A Tricky Treat (2015) Short Film Review

A TRICKY TREAT logoA Tricky Treat (2015) Short Film Review

Director – Patricia Chica

Executive Producer – Tara Kurtz

Written By – Kamal John Iskander

Starring – Leonard Waldner, Steve Brewster, Andrea Fletcher, Keira McCarthy, Marco Reilly.

Running Time – 3 Minutes

A man is kidnapped and then beheaded by the father of a family. He then has the top of his head removed and the children playfully scoop out the brains, pop out his dead eyes from their sockets and yank out his still warm tongue. But the deal breaker is the final scene which is a complete triumph.

A TRICKY TREAT Still Leonard Waldner 01A Tricky Treat is set on Halloween and the family commit this atrocity in the name of their own annual Halloween ‘tradition’ . Firstly the effects are top-notch with stomach turning visuals and equally bile raising sound effects. The story is packed into just THREE minutes with 1 minute of this on credits. So it is a remarkable feat that such a short film can pack such a awe-inspiring punch and look so damn polished.

A Tricky Treat does more in three minutes than many modern horror features could ever wish for. It is a playful twist on Halloween that made me laugh out loud in the final scene. As a huge fan of short filmmaking I must say that A Tricky Treat is right up there with the best. Aesthetically wonderful, a fantastic story and quite literally eye popping effects make A Tricky Treat an absolute joy.

A MUST SEE this festival season and I for one have put director Patricia Chica and executive producer Tara Kurtz on my ‘look out for in the future’ list, as they have created something very very special here.


A Tricky Treat, the new horror-comedy directed by award-winning Canadian filmmaker Patricia Chica and executive produced by Tara Kurtz will launch at the Short Film Corner of the 68th Cannes Film Festival. The director and producers will be on-hand for screenings at the festivals Film Market.

Links for more information –

Facebook – https://www.facebook.com/ATrickyTreat

Website – http://patriciachica.wix.com/website

Twitter – https://twitter.com/PatriciaChica

IMDB – http://www.imdb.com/title/tt4278908/

31 Days of Horror: #30 – Hocus Pocus

31 Days of Horror: #30 – Hocus Pocus

Your daily bitesized guide to the films you should be watching this Halloween season…

HPHocus Pocus (1993)

Directed by Kenny Ortega
Written by Mick Garris and Neil Cuthbert, story by Mick Garris & David Kirschner

Starring Bette Midler, Sarah Jessica Parker, Kathy Najimy

There simply cannot be a Halloween discussion without mentioning the one, the only, Hocus Pocus. Full disclosure – this film must be watched, in its entirety, each and every time it’s broadcast on television (which is a lot), regardless of what time of year it is. But, on Halloween night, it’s particularly special. Long the chosen flick for exhausted trick ‘r’ treaters, intent on getting through their sacks of sweets before the night was out, Hocus Pocus takes on a special quality in adulthood. The tale of three, ancient witches, brought back to life in the modern day by some unsuspecting teenagers is somehow even more magical the older one gets.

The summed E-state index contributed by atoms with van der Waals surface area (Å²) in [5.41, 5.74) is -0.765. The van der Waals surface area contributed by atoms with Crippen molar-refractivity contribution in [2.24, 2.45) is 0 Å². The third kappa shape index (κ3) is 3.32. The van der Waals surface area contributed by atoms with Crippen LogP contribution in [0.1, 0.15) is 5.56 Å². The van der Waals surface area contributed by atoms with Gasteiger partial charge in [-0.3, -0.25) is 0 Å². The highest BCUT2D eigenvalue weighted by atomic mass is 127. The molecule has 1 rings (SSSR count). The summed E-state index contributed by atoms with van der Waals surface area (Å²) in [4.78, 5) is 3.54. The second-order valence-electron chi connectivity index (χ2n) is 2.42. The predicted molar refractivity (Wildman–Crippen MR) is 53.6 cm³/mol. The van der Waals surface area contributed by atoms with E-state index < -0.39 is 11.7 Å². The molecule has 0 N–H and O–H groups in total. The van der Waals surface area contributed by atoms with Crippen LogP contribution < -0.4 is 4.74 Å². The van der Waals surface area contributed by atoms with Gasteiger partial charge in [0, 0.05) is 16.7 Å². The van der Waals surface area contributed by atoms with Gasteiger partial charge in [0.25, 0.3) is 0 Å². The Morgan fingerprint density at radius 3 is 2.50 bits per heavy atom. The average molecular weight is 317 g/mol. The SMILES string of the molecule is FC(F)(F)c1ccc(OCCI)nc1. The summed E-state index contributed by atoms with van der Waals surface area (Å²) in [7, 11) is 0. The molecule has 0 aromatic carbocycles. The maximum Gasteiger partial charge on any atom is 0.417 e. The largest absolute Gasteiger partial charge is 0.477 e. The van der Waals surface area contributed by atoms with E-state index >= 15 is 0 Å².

Hocus Pocus is like a big, warm blanket we can wrap around ourselves when we’re sick, tired or just fed up with being adults. But, on Halloween, it becomes something more. On Halloween, the magic of Hocus Pocus is undeniable. A film that, much like its three villains/antiheroes, does not age, Hocus Pocus is best watched with young children who, for some terrible reason, are unaware of its existence. Educate them on its brilliance before next year and watch it instantly become their favourite holiday flick.

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Follow Joey on twitter @JoeyLDG

31 Days of Horror: #29 – Satan’s Little Helper

31 Days of Horror: #29 – Satan’s Little Helper

Your daily bitesized guide to the films you should be watching this Halloween season…

SLHSatan’s Little Helper (2004)

Written & Directed by Jeff Lieberman

Starring Alexander Brickel, Katheryn Winnick, Amanda Plummer

Landing anonymously in the UK DVD market in October 2005 thanks to the now defunct regular softcore label Third Millennium, this overlooked yet quite outstanding Halloween tale deserves a place in the pantheon of Samhain favourites. Little Dougie Whooly, played brilliantly by ten year old Brickel, is a kid for which Halloween is a major highlight. Obsessed with the video game Satan’s Little Helper, he’s looking to be just that and, thanks to a marauding serial killer resplendent in a Satan outfit, his fantasy world is about to become frighteningly real.

Brickel surely delivers one of the best ‘kid in a horror film’ performances for years with his adorable demeanour of wide-eyed innocence, while Lieberman – perhaps best known for Squirm and Just Before Dawn – mixes a deliciously dark element of black humour into the picture with a protracted ruse that will have you gasping at its audacity. Ten years since its release, Satan’s Little Helper has mysteriously failed to attract the acclaim it deserves, so much so that it could well be the finest Halloween based movie that you’ve never seen.

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Follow Dave on twitter @thedavewain

31 Days of Horror: #25 – Sleepy Hollow

31 Days of Horror: #25 – Sleepy Hollow

Your daily bitesized guide to the films you should be watching this Halloween season…

SHSleepy Hollow (1999)

Directed by Tim Burton
Written by Andrew Kevin Walker, story Andrew Kevin Walker & Kevin Yagher, based upon The Legend of Sleepy Hollow by Washington Irving

Starring Johnny Depp, Christina Ricci, Miranda Richardson, Christopher Walken

It’s unclear why this deliciously dark slice of campy fun is so overlooked in Tim Burton’s back catalogue. Converting the classic tale of terror by Washington Irving into a playful whodoneit romp results in the perfect blend of the downright over the top and silly mixed with several choice scary moments.

The plethora of acting talent adds a great sheen of class and it is clear they are having the time of their lives with tongues very firmly in cheek. Depp’s detective, Ichabod Crane, is a fantastic fish out water performance. His cynical cowardliness and stiff-upper lip are violently stripped from him when confronted with bucket loads of blood and the genuine threat of the supernatural Headless Horseman. His numerous awkward reactions to the horrors he faces are nothing short of hilarious.